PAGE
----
Take the 2-minute tour ×
Stack Overflow is a question and answer site for professional and enthusiast programmers. It's 100% free.

MongoDB has configurable durability: When doing an update operation, you can specify a "write concern" to tell the system that you want the update to only be considered complete when the data has (for example) been flushed to disk and replicated to X slaves.

Are there any kind of assurances about not the current update, but the writes that preceded it? If I want to update three documents, do I have to tag the expensive write concern on all of them, or is it sufficient to issue it with just the last operation?

Also, is this reasoning affected by using connection pools (i.e. the three updates being done over three different connections) and sharding (i.e. the three updates affecting more than one shard)?

share|improve this question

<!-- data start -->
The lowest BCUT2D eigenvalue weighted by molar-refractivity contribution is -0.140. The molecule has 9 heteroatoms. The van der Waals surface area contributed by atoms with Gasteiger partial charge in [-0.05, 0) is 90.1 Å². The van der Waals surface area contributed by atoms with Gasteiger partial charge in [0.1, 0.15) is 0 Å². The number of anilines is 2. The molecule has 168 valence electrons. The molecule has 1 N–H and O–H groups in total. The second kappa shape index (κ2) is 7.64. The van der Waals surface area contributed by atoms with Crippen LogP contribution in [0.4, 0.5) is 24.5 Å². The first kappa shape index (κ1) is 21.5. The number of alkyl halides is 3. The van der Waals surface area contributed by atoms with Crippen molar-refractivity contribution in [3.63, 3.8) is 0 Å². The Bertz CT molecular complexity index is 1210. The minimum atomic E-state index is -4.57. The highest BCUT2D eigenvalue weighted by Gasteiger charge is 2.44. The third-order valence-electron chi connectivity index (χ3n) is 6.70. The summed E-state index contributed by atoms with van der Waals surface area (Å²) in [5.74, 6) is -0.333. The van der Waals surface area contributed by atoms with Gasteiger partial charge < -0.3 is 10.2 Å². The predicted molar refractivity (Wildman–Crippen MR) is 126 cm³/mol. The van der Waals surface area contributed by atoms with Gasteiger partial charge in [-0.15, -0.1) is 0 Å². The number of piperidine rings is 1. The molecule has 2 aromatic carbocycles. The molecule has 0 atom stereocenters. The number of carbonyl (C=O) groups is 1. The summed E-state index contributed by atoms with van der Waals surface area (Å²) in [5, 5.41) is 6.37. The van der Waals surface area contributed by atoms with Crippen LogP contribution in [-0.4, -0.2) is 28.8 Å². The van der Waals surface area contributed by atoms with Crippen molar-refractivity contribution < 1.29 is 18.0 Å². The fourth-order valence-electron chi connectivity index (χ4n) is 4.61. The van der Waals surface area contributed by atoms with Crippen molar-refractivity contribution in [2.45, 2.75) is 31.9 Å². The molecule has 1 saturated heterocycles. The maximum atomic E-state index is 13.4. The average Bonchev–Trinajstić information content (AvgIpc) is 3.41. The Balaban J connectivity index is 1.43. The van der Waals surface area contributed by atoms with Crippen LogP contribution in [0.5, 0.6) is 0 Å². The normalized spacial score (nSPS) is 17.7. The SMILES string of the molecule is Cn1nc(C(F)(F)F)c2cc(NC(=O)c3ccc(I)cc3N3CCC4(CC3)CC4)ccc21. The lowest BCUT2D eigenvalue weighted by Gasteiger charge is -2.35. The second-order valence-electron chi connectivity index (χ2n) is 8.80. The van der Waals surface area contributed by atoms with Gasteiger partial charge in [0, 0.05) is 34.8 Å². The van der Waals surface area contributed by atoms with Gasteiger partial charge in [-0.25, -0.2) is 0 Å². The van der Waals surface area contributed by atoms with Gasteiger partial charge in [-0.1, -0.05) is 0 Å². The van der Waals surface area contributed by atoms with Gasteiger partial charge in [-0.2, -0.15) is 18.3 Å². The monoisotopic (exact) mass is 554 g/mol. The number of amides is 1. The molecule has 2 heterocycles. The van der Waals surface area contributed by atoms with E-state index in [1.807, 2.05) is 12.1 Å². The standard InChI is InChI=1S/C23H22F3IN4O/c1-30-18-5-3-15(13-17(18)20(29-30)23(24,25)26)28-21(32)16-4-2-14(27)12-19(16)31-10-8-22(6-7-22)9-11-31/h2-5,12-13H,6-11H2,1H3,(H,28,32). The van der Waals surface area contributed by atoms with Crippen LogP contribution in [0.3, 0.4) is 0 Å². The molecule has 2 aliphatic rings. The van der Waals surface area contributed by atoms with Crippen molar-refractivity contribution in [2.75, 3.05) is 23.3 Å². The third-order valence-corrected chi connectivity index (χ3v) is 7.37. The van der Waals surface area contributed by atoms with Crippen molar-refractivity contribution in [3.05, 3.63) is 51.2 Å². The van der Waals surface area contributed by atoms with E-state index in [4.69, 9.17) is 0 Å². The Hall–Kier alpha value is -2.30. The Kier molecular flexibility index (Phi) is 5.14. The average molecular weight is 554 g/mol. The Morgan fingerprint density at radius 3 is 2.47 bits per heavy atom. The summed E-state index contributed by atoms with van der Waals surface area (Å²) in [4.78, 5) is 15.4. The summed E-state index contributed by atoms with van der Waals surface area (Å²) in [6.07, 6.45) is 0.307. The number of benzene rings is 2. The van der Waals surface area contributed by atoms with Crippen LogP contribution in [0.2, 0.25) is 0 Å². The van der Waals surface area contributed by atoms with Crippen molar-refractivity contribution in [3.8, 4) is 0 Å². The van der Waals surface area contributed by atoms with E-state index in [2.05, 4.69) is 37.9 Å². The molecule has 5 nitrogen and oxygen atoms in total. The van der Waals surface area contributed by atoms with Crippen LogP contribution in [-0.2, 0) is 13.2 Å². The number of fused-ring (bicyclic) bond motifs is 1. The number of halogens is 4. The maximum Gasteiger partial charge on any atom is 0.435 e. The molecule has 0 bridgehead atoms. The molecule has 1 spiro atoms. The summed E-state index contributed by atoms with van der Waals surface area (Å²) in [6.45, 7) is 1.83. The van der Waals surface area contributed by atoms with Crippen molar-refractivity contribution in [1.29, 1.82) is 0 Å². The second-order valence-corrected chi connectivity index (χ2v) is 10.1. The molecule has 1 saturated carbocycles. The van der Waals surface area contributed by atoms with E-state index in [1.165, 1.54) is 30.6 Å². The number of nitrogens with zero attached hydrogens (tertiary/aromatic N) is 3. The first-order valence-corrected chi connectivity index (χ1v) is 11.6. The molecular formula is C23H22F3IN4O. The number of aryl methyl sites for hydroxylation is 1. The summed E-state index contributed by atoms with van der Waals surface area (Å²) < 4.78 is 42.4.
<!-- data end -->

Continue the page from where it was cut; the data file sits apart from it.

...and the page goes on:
1 Answer 1

If you use the same connection for multiple writes, getLastError with j, safe, fsync flag that returns successfully will indicate that the previous operations before the last operation are getting saved/replicated to other servers already.

However, if those previous operations fail for any reasons, you wouldn't know about it if you don't call getLastError for each operation. However, if your writes are sent from different connections, there is no guaranteed that all operations are saved to disk/replicated to other servers.

share|improve this answer
Does that first paragraph also apply when sharding is in place? –  Thilo Dec 15 '11 at 7:04
Nope, it doesn't –  Nat Dec 15 '11 at 7:08
getLastError() on a mongos will succeed if all writes in the cluster succeed -- i.e., getLastError() will block until all shards have satisfied the write concern. The first error to occur will be returned, otherwise. –  brandon10gen Dec 19 '11 at 16:24

Your Answer


By posting your answer, you agree to the privacy policy and terms of service.

Not the answer you're looking for? Browse other questions tagged or ask your own question.